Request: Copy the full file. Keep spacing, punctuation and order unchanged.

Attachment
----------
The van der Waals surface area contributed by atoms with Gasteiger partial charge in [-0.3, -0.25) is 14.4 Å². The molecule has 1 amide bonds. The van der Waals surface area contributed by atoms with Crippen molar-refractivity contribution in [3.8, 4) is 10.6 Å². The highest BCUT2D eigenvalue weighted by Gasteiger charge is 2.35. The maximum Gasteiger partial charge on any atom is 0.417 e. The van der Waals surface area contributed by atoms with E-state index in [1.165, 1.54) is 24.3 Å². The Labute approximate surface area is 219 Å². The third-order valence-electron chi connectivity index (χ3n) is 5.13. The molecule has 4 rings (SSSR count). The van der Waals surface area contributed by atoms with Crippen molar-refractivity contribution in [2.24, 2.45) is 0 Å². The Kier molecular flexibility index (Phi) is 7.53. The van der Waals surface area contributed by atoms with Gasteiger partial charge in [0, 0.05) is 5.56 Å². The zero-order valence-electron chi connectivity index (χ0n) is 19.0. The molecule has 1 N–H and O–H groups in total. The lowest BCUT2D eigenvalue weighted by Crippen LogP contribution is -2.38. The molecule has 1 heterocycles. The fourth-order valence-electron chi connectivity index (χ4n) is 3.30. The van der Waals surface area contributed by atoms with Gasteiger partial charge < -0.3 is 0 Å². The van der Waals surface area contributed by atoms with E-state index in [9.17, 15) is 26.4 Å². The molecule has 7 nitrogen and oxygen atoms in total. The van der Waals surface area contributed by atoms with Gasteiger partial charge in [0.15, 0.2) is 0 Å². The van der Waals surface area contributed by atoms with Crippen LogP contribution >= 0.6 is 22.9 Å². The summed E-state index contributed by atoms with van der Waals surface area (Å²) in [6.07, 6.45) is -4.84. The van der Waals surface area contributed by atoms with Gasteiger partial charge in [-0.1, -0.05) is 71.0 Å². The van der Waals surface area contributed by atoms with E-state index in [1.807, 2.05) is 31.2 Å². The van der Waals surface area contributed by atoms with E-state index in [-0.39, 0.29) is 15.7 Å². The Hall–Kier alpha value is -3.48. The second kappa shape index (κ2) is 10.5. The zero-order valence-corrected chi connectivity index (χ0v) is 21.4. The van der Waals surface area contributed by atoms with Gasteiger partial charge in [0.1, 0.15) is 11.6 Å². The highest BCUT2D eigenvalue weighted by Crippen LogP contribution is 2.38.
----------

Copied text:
The van der Waals surface area contributed by atoms with Gasteiger partial charge in [-0.3, -0.25) is 14.4 Å². The molecule has 1 amide bonds. The van der Waals surface area contributed by atoms with Crippen molar-refractivity contribution in [3.8, 4) is 10.6 Å². The highest BCUT2D eigenvalue weighted by Gasteiger charge is 2.35. The maximum Gasteiger partial charge on any atom is 0.417 e. The van der Waals surface area contributed by atoms with E-state index in [1.165, 1.54) is 24.3 Å². The Labute approximate surface area is 219 Å². The third-order valence-electron chi connectivity index (χ3n) is 5.13. The molecule has 4 rings (SSSR count). The van der Waals surface area contributed by atoms with Crippen molar-refractivity contribution in [2.24, 2.45) is 0 Å². The Kier molecular flexibility index (Phi) is 7.53. The van der Waals surface area contributed by atoms with Gasteiger partial charge in [0, 0.05) is 5.56 Å². The zero-order valence-electron chi connectivity index (χ0n) is 19.0. The molecule has 1 N–H and O–H groups in total. The lowest BCUT2D eigenvalue weighted by Crippen LogP contribution is -2.38. The molecule has 1 heterocycles. The fourth-order valence-electron chi connectivity index (χ4n) is 3.30. The van der Waals surface area contributed by atoms with Gasteiger partial charge < -0.3 is 0 Å². The van der Waals surface area contributed by atoms with E-state index in [9.17, 15) is 26.4 Å². The molecule has 7 nitrogen and oxygen atoms in total. The van der Waals surface area contributed by atoms with Gasteiger partial charge in [0.15, 0.2) is 0 Å². The van der Waals surface area contributed by atoms with Crippen LogP contribution >= 0.6 is 22.9 Å². The summed E-state index contributed by atoms with van der Waals surface area (Å²) in [6.07, 6.45) is -4.84. The van der Waals surface area contributed by atoms with Gasteiger partial charge in [-0.1, -0.05) is 71.0 Å². The van der Waals surface area contributed by atoms with E-state index in [1.807, 2.05) is 31.2 Å². The van der Waals surface area contributed by atoms with E-state index in [-0.39, 0.29) is 15.7 Å². The Hall–Kier alpha value is -3.48. The second kappa shape index (κ2) is 10.5. The zero-order valence-corrected chi connectivity index (χ0v) is 21.4. The van der Waals surface area contributed by atoms with Gasteiger partial charge in [0.1, 0.15) is 11.6 Å². The highest BCUT2D eigenvalue weighted by Crippen LogP contribution is 2.38.